Determination of biogenic amines in decomposition odor using gas chromatography mass spectrometry

WCU Author/Contributor (non-WCU co-authors, if there are any, appear on document)
Mackenzie Renee Wisor (Creator)
Western Carolina University (WCU )
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Nuwan Perera

Abstract: In a forensic investigation of missing persons or a suspected murder the detection of the corpse is often the most important piece of evidence. Human remain detection dogs (HRD) are the most common method used in locating human remains. Although these dogs are useful in distinguishing between animal and human remains little is known about how they are able to do this. The HRD dog’s ability to detect human remains depends on volatile organic compounds (VOCs) that are emitted during decomposition. Previous studies reported that a variety of different compounds including acids, alcohols, ketones, sulfides, and nitrogen containing compounds are present in decomposition odor. Although these researchers found a variety of compounds they do not report the presence of biogenic amines like putrescine and cadaverine. These amines are produced during the decomposition process through decarboxylation of amino acids and is responsible for the distinct odor released by decomposing corpses. Our hypothesis is that these biogenic amines are not being detected due to the limitation of the analytical methods used by other researchers. Primary amines often have high basicity, high polarity, and low volatility compared to other VOCs, they tend to absorb and decompose in the GC column, sample vessels, and injection system making them hard to detect in low concentrations and difficult to analyze using GC-MS. To obviate this problem, our goal is to develop an analytical method to analyze these amines by derivatizing them before the introduction into the GC system. Reacting with a suitable derivatization agent these amines can be converted into more volatile and less polar derivatives making analysis by GC-MS a feasible method. Several derivatization methods were used. One was a method that used tetrafluoroacetylacetone (FAA) in a Schiff base reaction and another used pentafluoroproponic anhydride (PFPA) in an acylation reaction and neither produced the results that was desired so a different method was used. The current reaction is formation of carbamates using chloroformates. This reaction is particularly used on primary, secondary, tertiary amines, and is generally less reactive with water. To use a chloroformate derivatizing agent it has to be in a pH controlled environment to complete the reaction. To extract them for analysis via liquid-liquid extraction toluene is used. Isobutyl chloroformate was the specific derivatizing agent used and was chosen for its higher peak response with the derivatives. This has yielded clear and constant data that has indicated that the amines are being derivatized by the isobutyl chloroformate and that they can be detected in the GC-MS reliably. A calibration curve was made to fulfill the second goal of derivatization which is to quantify the amines. This method was also used on various soil samples and pseudo scent products to explore the practical application of this derivatization method. Amines were found in most of the practical samples tested and were quantified.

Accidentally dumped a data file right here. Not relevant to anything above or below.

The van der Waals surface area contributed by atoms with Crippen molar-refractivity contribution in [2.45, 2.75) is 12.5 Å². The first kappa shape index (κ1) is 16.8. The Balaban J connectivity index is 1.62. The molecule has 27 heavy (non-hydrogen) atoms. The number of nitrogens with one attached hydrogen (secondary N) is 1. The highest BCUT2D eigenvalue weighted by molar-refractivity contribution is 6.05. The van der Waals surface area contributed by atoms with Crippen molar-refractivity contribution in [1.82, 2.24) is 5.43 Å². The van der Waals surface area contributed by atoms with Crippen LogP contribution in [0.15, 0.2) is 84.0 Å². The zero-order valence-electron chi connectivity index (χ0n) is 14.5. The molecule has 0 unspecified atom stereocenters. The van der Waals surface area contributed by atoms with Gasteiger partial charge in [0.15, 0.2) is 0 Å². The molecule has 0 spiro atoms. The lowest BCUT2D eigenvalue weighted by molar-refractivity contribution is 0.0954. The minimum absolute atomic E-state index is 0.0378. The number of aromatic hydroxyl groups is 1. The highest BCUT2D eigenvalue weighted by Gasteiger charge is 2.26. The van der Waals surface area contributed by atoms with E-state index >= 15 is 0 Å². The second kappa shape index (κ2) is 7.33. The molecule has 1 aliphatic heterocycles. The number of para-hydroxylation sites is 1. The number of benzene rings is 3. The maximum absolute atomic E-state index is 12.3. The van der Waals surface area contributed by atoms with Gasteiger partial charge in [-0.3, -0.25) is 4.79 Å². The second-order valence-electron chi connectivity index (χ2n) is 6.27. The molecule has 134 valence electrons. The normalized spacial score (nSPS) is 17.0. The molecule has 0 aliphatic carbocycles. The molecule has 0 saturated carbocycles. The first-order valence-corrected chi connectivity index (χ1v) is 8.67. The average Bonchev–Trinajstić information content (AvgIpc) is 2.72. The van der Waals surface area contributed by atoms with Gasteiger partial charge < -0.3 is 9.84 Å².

Additional Information

Language: English
Date: 2021
amines, decomposition, derivatization, GC-MS, pseudo corpse, soil
Gas chromatography
Mass spectrometry

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